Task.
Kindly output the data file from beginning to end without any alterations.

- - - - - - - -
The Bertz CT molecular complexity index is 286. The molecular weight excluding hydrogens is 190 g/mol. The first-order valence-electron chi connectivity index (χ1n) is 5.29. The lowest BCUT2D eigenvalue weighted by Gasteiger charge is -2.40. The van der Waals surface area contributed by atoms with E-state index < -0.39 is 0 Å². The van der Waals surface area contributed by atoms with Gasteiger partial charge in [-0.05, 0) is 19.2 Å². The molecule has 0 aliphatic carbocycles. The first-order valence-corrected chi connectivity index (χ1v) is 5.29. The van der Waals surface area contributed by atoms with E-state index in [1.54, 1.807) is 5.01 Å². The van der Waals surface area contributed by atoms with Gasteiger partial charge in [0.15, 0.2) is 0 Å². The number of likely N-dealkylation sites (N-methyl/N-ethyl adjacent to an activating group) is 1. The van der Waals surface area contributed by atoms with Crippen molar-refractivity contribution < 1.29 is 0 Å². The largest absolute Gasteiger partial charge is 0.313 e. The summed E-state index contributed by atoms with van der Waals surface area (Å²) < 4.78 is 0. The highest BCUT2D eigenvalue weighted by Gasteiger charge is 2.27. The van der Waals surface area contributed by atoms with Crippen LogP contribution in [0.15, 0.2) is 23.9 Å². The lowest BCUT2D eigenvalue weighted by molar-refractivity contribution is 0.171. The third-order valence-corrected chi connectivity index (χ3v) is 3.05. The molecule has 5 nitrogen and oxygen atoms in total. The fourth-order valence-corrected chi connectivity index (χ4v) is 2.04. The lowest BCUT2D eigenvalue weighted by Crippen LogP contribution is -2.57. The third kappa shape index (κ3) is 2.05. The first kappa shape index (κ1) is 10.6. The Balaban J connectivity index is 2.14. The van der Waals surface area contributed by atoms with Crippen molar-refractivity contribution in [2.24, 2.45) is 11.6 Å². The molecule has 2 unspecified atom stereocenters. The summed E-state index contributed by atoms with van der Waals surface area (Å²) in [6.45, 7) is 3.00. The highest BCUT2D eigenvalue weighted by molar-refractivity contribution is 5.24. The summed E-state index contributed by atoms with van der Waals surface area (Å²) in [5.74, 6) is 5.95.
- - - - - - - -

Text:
The Bertz CT molecular complexity index is 286. The molecular weight excluding hydrogens is 190 g/mol. The first-order valence-electron chi connectivity index (χ1n) is 5.29. The lowest BCUT2D eigenvalue weighted by Gasteiger charge is -2.40. The van der Waals surface area contributed by atoms with E-state index < -0.39 is 0 Å². The van der Waals surface area contributed by atoms with Gasteiger partial charge in [-0.05, 0) is 19.2 Å². The molecule has 0 aliphatic carbocycles. The first-order valence-corrected chi connectivity index (χ1v) is 5.29. The van der Waals surface area contributed by atoms with E-state index in [1.54, 1.807) is 5.01 Å². The van der Waals surface area contributed by atoms with Gasteiger partial charge in [0.15, 0.2) is 0 Å². The number of likely N-dealkylation sites (N-methyl/N-ethyl adjacent to an activating group) is 1. The van der Waals surface area contributed by atoms with Crippen molar-refractivity contribution < 1.29 is 0 Å². The largest absolute Gasteiger partial charge is 0.313 e. The summed E-state index contributed by atoms with van der Waals surface area (Å²) < 4.78 is 0. The highest BCUT2D eigenvalue weighted by Gasteiger charge is 2.27. The van der Waals surface area contributed by atoms with Crippen LogP contribution in [0.15, 0.2) is 23.9 Å². The lowest BCUT2D eigenvalue weighted by molar-refractivity contribution is 0.171. The third-order valence-corrected chi connectivity index (χ3v) is 3.05. The molecule has 5 nitrogen and oxygen atoms in total. The fourth-order valence-corrected chi connectivity index (χ4v) is 2.04. The lowest BCUT2D eigenvalue weighted by Crippen LogP contribution is -2.57. The third kappa shape index (κ3) is 2.05. The first kappa shape index (κ1) is 10.6. The Balaban J connectivity index is 2.14. The van der Waals surface area contributed by atoms with Crippen molar-refractivity contribution in [2.24, 2.45) is 11.6 Å². The molecule has 2 unspecified atom stereocenters. The summed E-state index contributed by atoms with van der Waals surface area (Å²) in [6.45, 7) is 3.00. The highest BCUT2D eigenvalue weighted by molar-refractivity contribution is 5.24. The summed E-state index contributed by atoms with van der Waals surface area (Å²) in [5.74, 6) is 5.95.